Media agencies are right to worry about consulting firms eating their lunch and they are already starting to select what's on the menu.
Accenture Interactive’s purchase of creative agency Karmarama in November 2016 highlighted that their ambitions went well beyond pure consulting and auditing.
They’ve followed that up with the purchase of The Monkeys in Australia in May.
Such moves highlight a long-term push into the sector.
Recent analysis from Redburn shows just how much scale they have acquired in the digital space. It points out that Publicis Sapient is the only one of the world’s five largest digital agencies to be owned by an agency holding company, with PwC Digital Services and Deloitte Digital joining Accenture Interactive and IBM iX in the top five.
But it is their ambitions in media that are raising most concern. Because while the likes of Accenture, IBM, PWC, Deloitte and McKinsey don’t yet buy media directly and some do have clear conflicts in terms of their auditing businesses, they are already having a huge impact on the way advertisers think about media buying and how they select and utilize agency services.
ID Comms has been working increasingly closely with management consultancies in projects with global and regional advertisers, including some media pitches and we have found that these companies can be influential in directing advertisers where the limits of the media agency role might be.
The CEO – not just the CMO – is looking to these trusted companies to advise on digital and marketing transformation and media is increasingly a central part of the change that ensues.
Typically, this has an impact in three areas:
1. Fragmentation of scope
We partnered with one of the major management consultancies to redesign an operating model for media for a global technology advertiser.
The result was an innovative pitch that included alternative solutions (some tech companies, some major advertising platforms, and some management consultants) alongside and incremental to the traditional agency teams.
The client ended up with a very different agency roster with media duties split across different partners, resulting in lower billings and scope for their 'traditional' media agency.
2. In-house considerations
A global FMCG advertiser engaged one of the 'big four' to explore opportunities of bringing some of their media services in-house. This resulted in the advertiser building internal capabilities, investing in new process and talent and reducing the scope of the agency’s work.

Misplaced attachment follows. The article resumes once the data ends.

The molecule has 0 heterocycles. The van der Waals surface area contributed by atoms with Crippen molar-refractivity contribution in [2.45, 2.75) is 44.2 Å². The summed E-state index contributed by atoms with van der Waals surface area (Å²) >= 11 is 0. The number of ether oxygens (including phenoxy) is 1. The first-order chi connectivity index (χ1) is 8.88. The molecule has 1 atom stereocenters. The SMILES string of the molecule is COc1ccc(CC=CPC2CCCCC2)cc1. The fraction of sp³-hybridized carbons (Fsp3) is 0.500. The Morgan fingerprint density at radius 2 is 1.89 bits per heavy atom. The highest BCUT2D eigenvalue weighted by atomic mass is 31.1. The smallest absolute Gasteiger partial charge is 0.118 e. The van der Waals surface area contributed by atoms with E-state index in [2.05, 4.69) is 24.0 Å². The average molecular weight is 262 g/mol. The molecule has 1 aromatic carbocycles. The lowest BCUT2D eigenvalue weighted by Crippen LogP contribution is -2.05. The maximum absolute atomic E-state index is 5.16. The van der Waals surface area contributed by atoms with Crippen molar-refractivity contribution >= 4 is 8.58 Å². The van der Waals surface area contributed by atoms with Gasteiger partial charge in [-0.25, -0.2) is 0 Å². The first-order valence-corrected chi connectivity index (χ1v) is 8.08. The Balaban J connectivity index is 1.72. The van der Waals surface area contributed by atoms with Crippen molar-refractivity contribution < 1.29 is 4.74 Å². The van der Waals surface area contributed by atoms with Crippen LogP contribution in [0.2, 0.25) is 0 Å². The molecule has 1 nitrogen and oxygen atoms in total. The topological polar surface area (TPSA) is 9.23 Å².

The same firm was asked to manage the tendering process to find the suppliers, and even evaluated the agencies’ proposals.
3. The road map for the future
A global fashion brand has asked ID Comms to perform a global assessment and benchmarking of the company’s capabilities and competence in media.
This was an extension of a marketing transformation strategy developed by a leading management consultant and is likely to lead to an evolution of its relationships with traditional media agencies into a roster that splits duties across different partners.
All three trends are long-term and will take time to feed through the chain at any scale.
However, it’s clear that it’s already having a financial impact. Pivotal Research analyst Brian Wieser points out that while it’s difficult to identify the scale of growth of the consultancies, they are now taking around 7.5% of the ad industry’s total revenue in the US and impressively growing more than ten times faster than the industry as a whole.
It’s hard for media agencies to compete with the clout of the management consultancies. Their links up the chain allow them to set the agenda and influence the highest decision-makers, the CFO and the CEO.
If agencies are to resist this onslaught then they will need all the connections that the likes of Sir Martin Sorrell, John Wren and Maurice Levy can muster.
Allowing their highly profitable media activities to be redesigned and redrawn by these consulting companies, who have never previously bought media would be a long-term strategic mistake. And potentially even more dangerous than simply having to pitch against them.
The first test is likely to be hanging on to the top agency talent when the consultancies come seeking the new people they need to lead the charge.
If agencies lose that fight then their lunch could end up being very thin gruel.
This article was originally published on Campaign on 5 July 2017.